China’s Most Destructive Boats Return to the South China Sea
After a sharp drop-off in activity from 2016 to late 2018, Chinese clam harvesting fleets have returned to the South China Sea in force over the last six months.
A new feature by CSIS’s Asia Maritime Transparency Initiative uses satellite imagery to document renewed illegal Chinese clam harvesting in the South China Sea. The practice has damaged at least 25,000 acres of reef, further endangering a critical ecosystem in a region already faced with collapsing fish stocks. Clam harvesting also serves as an additional example of the Chinese using resource exploitation as a means of supporting its illegal territorial claims in the region and will increase tensions between China and the Philippines.
After a sharp drop-off in activity from 2016 to late 2018, Chinese clam harvesting fleets have returned to the South China Sea in force over the last six months. These fleets, which typically include dozens of small fishing vessels accompanied by a handful of larger “motherships,” destroy vast swaths of coral reef in order to extract endangered giant clams. The clam shells are transported back to Hainan Province where they fetch thousands of dollars each in a thriving market for jewelry and statuary. Since late 2018, satellite imagery has shown these fleets operating frequently at Scarborough Shoal and throughout the Paracels, including at Bombay Reef.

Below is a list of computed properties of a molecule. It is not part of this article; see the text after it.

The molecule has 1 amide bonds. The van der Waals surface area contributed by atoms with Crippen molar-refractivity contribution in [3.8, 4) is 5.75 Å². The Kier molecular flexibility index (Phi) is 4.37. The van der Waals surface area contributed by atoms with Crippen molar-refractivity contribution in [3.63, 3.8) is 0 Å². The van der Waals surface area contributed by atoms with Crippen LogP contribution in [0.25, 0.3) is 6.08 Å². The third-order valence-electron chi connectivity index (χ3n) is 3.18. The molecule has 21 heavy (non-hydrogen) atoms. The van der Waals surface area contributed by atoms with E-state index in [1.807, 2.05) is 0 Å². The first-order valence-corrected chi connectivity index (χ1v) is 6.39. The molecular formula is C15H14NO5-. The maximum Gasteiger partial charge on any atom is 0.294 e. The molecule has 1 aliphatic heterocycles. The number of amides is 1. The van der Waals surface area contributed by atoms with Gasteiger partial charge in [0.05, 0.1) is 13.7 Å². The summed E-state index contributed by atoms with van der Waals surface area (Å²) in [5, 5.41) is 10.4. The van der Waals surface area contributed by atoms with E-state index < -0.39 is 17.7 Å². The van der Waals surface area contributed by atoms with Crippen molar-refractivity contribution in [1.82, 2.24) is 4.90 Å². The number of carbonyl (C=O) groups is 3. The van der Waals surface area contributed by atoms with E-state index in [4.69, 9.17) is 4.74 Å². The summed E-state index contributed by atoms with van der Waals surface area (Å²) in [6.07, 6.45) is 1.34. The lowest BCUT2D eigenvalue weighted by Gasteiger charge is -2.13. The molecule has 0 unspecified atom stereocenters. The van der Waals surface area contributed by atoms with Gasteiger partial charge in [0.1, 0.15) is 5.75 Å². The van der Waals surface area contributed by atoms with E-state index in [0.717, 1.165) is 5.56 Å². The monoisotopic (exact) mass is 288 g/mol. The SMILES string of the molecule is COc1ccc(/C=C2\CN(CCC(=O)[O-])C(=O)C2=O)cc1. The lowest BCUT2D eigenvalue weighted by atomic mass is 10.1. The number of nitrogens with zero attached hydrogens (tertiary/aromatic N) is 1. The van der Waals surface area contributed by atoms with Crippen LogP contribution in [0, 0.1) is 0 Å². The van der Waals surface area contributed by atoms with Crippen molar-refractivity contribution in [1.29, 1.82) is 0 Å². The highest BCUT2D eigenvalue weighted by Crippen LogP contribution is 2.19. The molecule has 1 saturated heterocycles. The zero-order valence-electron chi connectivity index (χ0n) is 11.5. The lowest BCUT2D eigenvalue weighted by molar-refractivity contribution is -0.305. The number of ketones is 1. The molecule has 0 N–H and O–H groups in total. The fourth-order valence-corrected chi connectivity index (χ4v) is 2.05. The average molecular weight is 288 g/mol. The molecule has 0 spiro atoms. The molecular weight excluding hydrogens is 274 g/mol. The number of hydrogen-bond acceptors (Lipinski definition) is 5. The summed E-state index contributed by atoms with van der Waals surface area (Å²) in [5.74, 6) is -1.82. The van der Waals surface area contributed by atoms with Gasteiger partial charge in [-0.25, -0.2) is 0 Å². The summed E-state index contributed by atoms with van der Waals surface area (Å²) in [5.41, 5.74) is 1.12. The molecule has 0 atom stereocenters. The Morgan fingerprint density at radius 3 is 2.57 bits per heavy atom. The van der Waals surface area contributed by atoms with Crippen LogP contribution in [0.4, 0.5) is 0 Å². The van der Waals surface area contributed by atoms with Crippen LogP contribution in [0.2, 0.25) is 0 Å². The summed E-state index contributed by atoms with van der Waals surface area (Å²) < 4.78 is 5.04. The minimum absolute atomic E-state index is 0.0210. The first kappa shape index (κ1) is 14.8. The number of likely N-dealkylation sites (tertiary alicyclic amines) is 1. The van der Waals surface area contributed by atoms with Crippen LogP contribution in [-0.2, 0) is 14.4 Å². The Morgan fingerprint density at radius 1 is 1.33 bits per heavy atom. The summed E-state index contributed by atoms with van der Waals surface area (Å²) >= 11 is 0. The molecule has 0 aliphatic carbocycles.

From 2012 to 2015, Chinese clam harvesters severely damaged or destroyed at least 28 reefs across the South China Sea, as documented by Victor Robert Lee. The typical method employed by these poachers involved anchoring their boats and then dragging the reinforced props of their outboard motors across the reef surface to break up the coral, allowing the clams to be easily lifted out. The ecological results were devastating, and, as a result, in July 2016 the arbitral tribunal that ruled on a case brought against Beijing by Manila found that China had violated its obligations under international law to protect the marine environment. John McManus at the University of Miami, who submitted expert testimony to the tribunal, documented more than 25,000 acres of damage to shallow reef surfaces as a result of Chinese clam extraction as of 2016 (compared to roughly 15,000 acres damaged by dredging and landfill activities to create China’s artificial islands).
Now, as then, Chinese authorities are aware of and appear to condone the activities of these fleets. Satellite imagery shows that clam harvesting boats have been operating with regularity at Bombay Reef in the Paracel Islands since late 2018, as evidenced most clearly by the sediment plumes visible in images from April 11. Those plumes, along with the scarring spread across the reef surface, are the telltale signs of the prop-digging method of extraction used during the earlier phase of clam harvesting. And this is occurring despite China’s installation of an “Ocean E-Station” on Bombay Reef last July. The documented surveillance capabilities of this platform suggest that it is relaying information about all activity near the reef to Chinese authorities in the Paracels, yet the clam harvesting continues unabated.